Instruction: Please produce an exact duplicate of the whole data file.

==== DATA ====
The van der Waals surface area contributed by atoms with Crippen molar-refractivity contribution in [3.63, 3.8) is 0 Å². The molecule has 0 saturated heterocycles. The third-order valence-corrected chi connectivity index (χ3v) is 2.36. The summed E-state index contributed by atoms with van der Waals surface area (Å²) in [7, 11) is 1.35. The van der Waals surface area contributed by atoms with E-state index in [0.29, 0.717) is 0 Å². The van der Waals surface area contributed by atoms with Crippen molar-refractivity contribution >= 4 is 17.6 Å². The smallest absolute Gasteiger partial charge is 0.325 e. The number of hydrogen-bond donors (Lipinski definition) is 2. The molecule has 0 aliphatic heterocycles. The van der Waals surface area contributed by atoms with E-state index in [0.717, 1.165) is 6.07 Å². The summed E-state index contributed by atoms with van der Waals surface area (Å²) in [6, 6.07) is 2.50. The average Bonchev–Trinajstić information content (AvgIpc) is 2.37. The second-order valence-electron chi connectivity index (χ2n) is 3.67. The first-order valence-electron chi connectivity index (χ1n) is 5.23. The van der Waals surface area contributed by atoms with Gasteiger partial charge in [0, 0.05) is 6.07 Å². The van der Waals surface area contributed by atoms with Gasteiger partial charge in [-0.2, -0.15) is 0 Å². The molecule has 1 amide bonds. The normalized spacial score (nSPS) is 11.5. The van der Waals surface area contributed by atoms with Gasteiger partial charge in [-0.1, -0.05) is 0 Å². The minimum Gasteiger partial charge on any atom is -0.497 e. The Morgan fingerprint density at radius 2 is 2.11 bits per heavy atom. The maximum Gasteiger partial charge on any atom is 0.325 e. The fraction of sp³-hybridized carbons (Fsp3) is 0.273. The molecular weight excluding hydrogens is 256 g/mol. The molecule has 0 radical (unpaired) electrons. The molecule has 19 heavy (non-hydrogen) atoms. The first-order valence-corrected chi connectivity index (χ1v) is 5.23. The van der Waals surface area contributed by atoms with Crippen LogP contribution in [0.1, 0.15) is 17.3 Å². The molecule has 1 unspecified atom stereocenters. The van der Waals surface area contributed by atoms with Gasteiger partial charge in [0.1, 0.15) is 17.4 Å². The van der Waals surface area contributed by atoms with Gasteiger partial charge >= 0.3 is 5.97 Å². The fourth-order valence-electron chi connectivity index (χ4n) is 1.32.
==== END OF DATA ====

The van der Waals surface area contributed by atoms with Crippen molar-refractivity contribution in [3.63, 3.8) is 0 Å². The molecule has 0 saturated heterocycles. The third-order valence-corrected chi connectivity index (χ3v) is 2.36. The summed E-state index contributed by atoms with van der Waals surface area (Å²) in [7, 11) is 1.35. The van der Waals surface area contributed by atoms with E-state index in [0.29, 0.717) is 0 Å². The van der Waals surface area contributed by atoms with Crippen molar-refractivity contribution >= 4 is 17.6 Å². The smallest absolute Gasteiger partial charge is 0.325 e. The number of hydrogen-bond donors (Lipinski definition) is 2. The molecule has 0 aliphatic heterocycles. The van der Waals surface area contributed by atoms with E-state index in [0.717, 1.165) is 6.07 Å². The summed E-state index contributed by atoms with van der Waals surface area (Å²) in [6, 6.07) is 2.50. The average Bonchev–Trinajstić information content (AvgIpc) is 2.37. The second-order valence-electron chi connectivity index (χ2n) is 3.67. The first-order valence-electron chi connectivity index (χ1n) is 5.23. The van der Waals surface area contributed by atoms with Gasteiger partial charge in [0, 0.05) is 6.07 Å². The van der Waals surface area contributed by atoms with Gasteiger partial charge in [-0.2, -0.15) is 0 Å². The molecule has 1 amide bonds. The normalized spacial score (nSPS) is 11.5. The van der Waals surface area contributed by atoms with Gasteiger partial charge in [-0.1, -0.05) is 0 Å². The minimum Gasteiger partial charge on any atom is -0.497 e. The Morgan fingerprint density at radius 2 is 2.11 bits per heavy atom. The maximum Gasteiger partial charge on any atom is 0.325 e. The fraction of sp³-hybridized carbons (Fsp3) is 0.273. The molecular weight excluding hydrogens is 256 g/mol. The molecule has 0 radical (unpaired) electrons. The molecule has 19 heavy (non-hydrogen) atoms. The first-order valence-corrected chi connectivity index (χ1v) is 5.23. The van der Waals surface area contributed by atoms with Crippen LogP contribution in [0.1, 0.15) is 17.3 Å². The molecule has 1 unspecified atom stereocenters. The van der Waals surface area contributed by atoms with Gasteiger partial charge in [0.1, 0.15) is 17.4 Å². The van der Waals surface area contributed by atoms with Gasteiger partial charge >= 0.3 is 5.97 Å². The fourth-order valence-electron chi connectivity index (χ4n) is 1.32.